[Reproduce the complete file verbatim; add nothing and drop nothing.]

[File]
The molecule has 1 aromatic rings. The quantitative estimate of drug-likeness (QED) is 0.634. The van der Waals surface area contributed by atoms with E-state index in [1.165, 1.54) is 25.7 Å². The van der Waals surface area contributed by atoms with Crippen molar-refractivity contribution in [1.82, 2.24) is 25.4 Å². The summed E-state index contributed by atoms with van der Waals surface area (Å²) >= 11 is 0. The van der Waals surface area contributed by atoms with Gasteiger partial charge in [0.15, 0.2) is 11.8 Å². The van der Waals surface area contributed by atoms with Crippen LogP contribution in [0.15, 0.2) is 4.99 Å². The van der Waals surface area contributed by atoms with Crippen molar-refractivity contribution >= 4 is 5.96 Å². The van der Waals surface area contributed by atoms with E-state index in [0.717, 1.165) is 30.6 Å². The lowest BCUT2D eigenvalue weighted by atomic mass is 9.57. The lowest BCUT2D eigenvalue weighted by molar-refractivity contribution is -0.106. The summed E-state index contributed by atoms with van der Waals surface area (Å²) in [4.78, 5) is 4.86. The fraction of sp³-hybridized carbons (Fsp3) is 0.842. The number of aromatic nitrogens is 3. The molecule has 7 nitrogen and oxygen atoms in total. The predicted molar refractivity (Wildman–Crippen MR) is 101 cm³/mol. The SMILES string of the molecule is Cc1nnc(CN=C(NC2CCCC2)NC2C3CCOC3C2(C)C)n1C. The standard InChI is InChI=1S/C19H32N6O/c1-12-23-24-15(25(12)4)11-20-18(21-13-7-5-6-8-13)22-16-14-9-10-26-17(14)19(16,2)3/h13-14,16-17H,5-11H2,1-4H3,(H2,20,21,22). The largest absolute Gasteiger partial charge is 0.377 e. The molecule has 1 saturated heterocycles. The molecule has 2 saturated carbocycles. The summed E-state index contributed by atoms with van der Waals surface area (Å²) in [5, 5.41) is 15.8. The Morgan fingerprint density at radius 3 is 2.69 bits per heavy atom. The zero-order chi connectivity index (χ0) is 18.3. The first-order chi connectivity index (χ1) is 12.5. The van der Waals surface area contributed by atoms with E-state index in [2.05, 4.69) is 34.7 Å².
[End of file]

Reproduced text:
The molecule has 1 aromatic rings. The quantitative estimate of drug-likeness (QED) is 0.634. The van der Waals surface area contributed by atoms with E-state index in [1.165, 1.54) is 25.7 Å². The van der Waals surface area contributed by atoms with Crippen molar-refractivity contribution in [1.82, 2.24) is 25.4 Å². The summed E-state index contributed by atoms with van der Waals surface area (Å²) >= 11 is 0. The van der Waals surface area contributed by atoms with Gasteiger partial charge in [0.15, 0.2) is 11.8 Å². The van der Waals surface area contributed by atoms with Crippen LogP contribution in [0.15, 0.2) is 4.99 Å². The van der Waals surface area contributed by atoms with Crippen molar-refractivity contribution >= 4 is 5.96 Å². The van der Waals surface area contributed by atoms with E-state index in [0.717, 1.165) is 30.6 Å². The lowest BCUT2D eigenvalue weighted by atomic mass is 9.57. The lowest BCUT2D eigenvalue weighted by molar-refractivity contribution is -0.106. The summed E-state index contributed by atoms with van der Waals surface area (Å²) in [4.78, 5) is 4.86. The fraction of sp³-hybridized carbons (Fsp3) is 0.842. The number of aromatic nitrogens is 3. The molecule has 7 nitrogen and oxygen atoms in total. The predicted molar refractivity (Wildman–Crippen MR) is 101 cm³/mol. The SMILES string of the molecule is Cc1nnc(CN=C(NC2CCCC2)NC2C3CCOC3C2(C)C)n1C. The standard InChI is InChI=1S/C19H32N6O/c1-12-23-24-15(25(12)4)11-20-18(21-13-7-5-6-8-13)22-16-14-9-10-26-17(14)19(16,2)3/h13-14,16-17H,5-11H2,1-4H3,(H2,20,21,22). The largest absolute Gasteiger partial charge is 0.377 e. The molecule has 1 saturated heterocycles. The molecule has 2 saturated carbocycles. The summed E-state index contributed by atoms with van der Waals surface area (Å²) in [5, 5.41) is 15.8. The Morgan fingerprint density at radius 3 is 2.69 bits per heavy atom. The zero-order chi connectivity index (χ0) is 18.3. The first-order chi connectivity index (χ1) is 12.5. The van der Waals surface area contributed by atoms with E-state index in [2.05, 4.69) is 34.7 Å².